What Is The Dow?

And, what are some other indexes an investor should follow?

Let’s start with some history about the Dow. The Dow Jones Industrial Average, the Dow Jones, the Dow 30, or simply the Dow, is a stock market index created by Wall Street Journal editor and Dow Jones Company co-founded Charles Dow. It was founded on May 26, 1896. The index is named after Dow and one of his business associates, statistician Edward Jones. It is an index that shows how 30 large publicly owned companies “Blue Chips” have traded during a standard trading session. The Dow is not a weighted index (does not take market capitalization into account) but a price-weighted index, meaning that stocks with higher prices per share affect the average more.

The 30 companies included in the Dow are 3M, Alcoa, American Express, AT&T, Bank of America, Boeing, Caterpillar, Chevron, Travelers, Coca-Cola, DuPont, Exxon Mobil, General Electric, Cisco, Hewlett Packard, Home Depot, Intel, IBM, Johnson & Johnson, JPMorgan Chase, Kraft Foods, McDonald’s, Merck, Microsoft, Pfizer, Procter & Gamble, United Technologies, Verizon Communication, Wal-Mart, and Walt Disney.

Although the Dow shows how the stock market is trading for the day, there are other indexes an investor should follow that will give the investor a better feel for the different segments of a market.

  • The S&P 500 is a capitalization-weighted index of 500 stocks intended to be a representative sample of leading companies in industries within the US.
  • The S&P MidCap 400 provides investors with a benchmark for mid-sized companies. The index seeks to remain an accurate measure of mid-sized companies, reflecting the risk and return characteristics of the broader mid-cap universe on an on-going basis.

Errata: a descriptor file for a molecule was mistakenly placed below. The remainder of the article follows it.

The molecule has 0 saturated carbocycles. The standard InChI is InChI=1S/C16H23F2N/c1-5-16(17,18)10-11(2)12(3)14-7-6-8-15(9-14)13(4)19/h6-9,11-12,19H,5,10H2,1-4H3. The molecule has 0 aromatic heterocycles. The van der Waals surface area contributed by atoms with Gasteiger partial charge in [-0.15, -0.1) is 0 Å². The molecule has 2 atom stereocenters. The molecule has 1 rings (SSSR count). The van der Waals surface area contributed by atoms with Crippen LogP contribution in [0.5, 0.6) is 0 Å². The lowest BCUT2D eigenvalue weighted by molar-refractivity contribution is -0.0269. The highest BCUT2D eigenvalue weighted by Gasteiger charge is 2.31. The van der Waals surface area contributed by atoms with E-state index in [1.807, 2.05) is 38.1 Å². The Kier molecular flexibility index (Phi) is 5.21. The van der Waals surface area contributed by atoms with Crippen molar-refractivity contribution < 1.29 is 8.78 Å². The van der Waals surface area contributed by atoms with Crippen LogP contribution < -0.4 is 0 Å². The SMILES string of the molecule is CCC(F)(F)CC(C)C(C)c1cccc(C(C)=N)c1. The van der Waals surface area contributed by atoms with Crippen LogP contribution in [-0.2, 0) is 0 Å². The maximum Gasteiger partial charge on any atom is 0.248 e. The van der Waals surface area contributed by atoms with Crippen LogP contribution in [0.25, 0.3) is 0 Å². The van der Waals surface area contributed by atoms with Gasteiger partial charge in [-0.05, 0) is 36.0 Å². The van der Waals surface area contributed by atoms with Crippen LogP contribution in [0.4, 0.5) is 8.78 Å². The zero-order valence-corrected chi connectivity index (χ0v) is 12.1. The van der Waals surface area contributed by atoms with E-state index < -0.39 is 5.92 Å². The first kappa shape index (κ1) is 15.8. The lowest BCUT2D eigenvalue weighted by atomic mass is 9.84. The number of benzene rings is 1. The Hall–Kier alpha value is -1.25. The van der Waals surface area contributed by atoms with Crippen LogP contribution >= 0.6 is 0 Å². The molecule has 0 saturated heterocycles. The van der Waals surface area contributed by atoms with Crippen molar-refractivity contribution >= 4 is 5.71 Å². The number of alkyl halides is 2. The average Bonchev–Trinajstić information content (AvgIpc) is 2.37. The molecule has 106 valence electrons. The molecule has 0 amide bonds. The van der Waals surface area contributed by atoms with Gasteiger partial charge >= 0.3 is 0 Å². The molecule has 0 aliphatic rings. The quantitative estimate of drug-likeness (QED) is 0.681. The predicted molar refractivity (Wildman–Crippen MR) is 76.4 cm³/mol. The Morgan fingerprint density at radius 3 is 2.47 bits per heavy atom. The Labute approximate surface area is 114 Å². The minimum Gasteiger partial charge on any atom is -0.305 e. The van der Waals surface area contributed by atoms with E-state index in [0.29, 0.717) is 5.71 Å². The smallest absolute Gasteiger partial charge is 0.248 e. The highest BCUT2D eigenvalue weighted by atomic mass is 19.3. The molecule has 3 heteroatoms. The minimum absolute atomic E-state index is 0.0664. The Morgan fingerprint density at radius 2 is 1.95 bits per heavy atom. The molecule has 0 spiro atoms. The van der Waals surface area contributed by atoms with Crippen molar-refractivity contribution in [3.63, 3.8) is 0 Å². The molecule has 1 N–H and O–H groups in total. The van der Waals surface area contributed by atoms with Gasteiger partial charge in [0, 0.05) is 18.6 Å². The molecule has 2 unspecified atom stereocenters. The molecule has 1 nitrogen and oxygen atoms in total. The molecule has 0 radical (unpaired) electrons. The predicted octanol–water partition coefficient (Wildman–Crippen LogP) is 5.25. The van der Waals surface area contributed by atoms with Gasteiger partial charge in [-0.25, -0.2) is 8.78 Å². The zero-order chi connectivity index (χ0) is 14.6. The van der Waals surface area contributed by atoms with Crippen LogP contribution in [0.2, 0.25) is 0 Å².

• The Wilshire 5000 Total Market Index is a capitalization- weighted index and intended to measure the performance of the entire U.S. stock market.  It contains all U.S.-headquartered equity securities with readily available price data.
  • The Russell 2000 ® Index is a capitalization-weighted index designed to measure the performance of the 2,000 smallest publicly traded U.S. companies based on market capitalization.
  • The Nasdaq-100 Index is a “modified capitalization-weighted” index designed to track the performance of the 100 largest and most actively traded non-financial domestic and international securities listed on The Nasdaq Stock Market.
  • The bond market also has several indexes an investor should follow such as the Barclays Capital Aggregate Bond Index, J.P. Morgan Government Bond Index, J.P. Morgan Emerging Market Bond Index and Barclays Capital Treasury and Corporate Index.
  • Not considered an index but the 10 year Treasury note rate provides an overall indication on changes in mortgage rates. When the rate on the 10 year Treasury note changes, mortgage lenders will react and change the current rate for 30 year fixed rate mortgages. Historically, the 30 year fixed rate mortgages have been about 1.7% to 2% higher than the 10 year Treasury.

These are indexes that Fergerson Financial will follow to understand the market changes during the day and the trends over a period of time. You should continue to follow the Dow but keep in mind many others indexes are available to the investor that give the investor a better feel for the different segments of the market.


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